How Blogging Can Help Your Business By Red Evolution

It’s no secret that blogging can improve your digital footprint, attract new customers and grow your business. According to HubSpot, businesses that blog get 55% more traffic and 67% more leads than businesses who haven’t taken the plunge – and a study published in 2019 found that marketers who prioritised blogging saw approximately 13x the ROI of marketers who didn’t. 

But blogging isn’t easy. Truth be told, it’s surprisingly easy to invest time and effort in a company blog that goes nowhere, and it is incredibly disheartening to invest time, effort and money on a marketing project that doesn’t yield results.

To help you maximise your chances of attracting new customers, here are 5 tips to blogging for business success by Dave Robinson, an SEO strategist at Red Evolution, a Scottish SEO agency.

Engage with potential customers at critical moments in the buying journey

When people shop for goods or services online, they go through a journey. They may start by asking Google or another search engine for some basic information: “what is an electric bike” or “wedge vs. stiletto heels.

Then, when they have a better idea of what they’re looking for, they’ll move onto the ‘consideration’ part of the journey, where they start weighing up the pros and cons of various providers.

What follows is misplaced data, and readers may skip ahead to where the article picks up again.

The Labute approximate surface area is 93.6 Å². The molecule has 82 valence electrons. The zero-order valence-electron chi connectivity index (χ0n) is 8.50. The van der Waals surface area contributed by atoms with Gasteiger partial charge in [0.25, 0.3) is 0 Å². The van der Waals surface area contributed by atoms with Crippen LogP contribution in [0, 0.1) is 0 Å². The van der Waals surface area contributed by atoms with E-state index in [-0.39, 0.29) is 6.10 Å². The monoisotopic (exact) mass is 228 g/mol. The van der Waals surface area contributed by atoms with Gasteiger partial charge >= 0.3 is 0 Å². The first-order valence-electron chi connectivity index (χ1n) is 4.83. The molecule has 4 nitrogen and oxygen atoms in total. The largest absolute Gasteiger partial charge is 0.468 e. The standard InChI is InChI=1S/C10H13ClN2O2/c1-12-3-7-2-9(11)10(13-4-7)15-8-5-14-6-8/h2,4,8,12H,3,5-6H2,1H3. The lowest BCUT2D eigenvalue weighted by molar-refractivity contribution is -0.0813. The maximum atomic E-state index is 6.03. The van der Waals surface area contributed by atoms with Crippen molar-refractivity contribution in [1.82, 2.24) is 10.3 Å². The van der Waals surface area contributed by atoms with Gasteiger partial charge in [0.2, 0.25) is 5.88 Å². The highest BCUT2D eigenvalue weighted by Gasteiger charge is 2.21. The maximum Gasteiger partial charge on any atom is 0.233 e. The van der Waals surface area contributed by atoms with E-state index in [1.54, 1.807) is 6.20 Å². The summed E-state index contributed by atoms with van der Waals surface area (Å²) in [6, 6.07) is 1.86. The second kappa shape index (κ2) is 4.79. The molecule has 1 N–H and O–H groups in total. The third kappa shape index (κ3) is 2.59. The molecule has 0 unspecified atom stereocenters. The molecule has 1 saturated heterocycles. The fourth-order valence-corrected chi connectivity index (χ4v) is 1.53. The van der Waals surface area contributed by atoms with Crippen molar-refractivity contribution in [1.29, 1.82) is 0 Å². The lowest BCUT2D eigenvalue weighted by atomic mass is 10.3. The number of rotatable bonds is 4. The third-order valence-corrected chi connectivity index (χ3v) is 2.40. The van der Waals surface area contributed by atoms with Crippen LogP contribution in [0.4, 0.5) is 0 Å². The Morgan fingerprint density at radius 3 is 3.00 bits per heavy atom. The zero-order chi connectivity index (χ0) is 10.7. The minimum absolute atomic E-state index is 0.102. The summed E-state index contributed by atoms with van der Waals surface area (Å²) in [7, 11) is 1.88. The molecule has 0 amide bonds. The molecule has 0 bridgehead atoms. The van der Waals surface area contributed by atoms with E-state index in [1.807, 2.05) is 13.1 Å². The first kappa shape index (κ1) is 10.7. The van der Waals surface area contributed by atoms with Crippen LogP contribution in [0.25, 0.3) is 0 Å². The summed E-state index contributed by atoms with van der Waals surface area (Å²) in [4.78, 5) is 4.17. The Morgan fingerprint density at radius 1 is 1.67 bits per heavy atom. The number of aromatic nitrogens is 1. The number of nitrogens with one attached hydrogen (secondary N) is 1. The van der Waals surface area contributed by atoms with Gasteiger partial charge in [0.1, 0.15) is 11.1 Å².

When blogging to attract new customers, you want to make sure that you’re producing articles that appeal to visitors at both stages. Ideally, you’d focus on writing content that uses what, why and how-style keywords, and “vs.” type keywords that let you talk about the unique selling points of your own products or services.

Ultimately, this approach will yield much better results than chasing keywords with high search volumes or just trying to rank for phrases with no real intent behind them. 

As an example, writing a post designed to rank for a phrase like “are wedges healthier than heels” is a much better use of your time than trying to rank something for a generic phrase like “black wedge heels” because you’ll be hitting people in the consideration stage of their journey, and stand a much better chance of getting them to engage with your brand. 

Build authority and establishing your website

Blogging isn’t just about persuading people to buy from you: it’s also an opportunity to build your website’s authority and increase your chances of ranking for a variety of search terms. 

To explain, Google ranks sites according to a variety of factors, but they pay a lot of attention to your website’s perceived authority, which is largely determined by the number of other, 3rd party websites that reference and link to your content.

If you create blog posts that are useful, informative and thorough, you can attract links from people who’re keen to share your wisdom and this can – over time – increase your chances of ranking content for the search terms you’re targeting.

So if you’re writing a blog post, try to think about what you can offer readers. Try to make sure that your articles are more informative than the current crop of best-ranking content, or try to find a unique angle that maximises the likelihood that other bloggers will want to refer back to your content.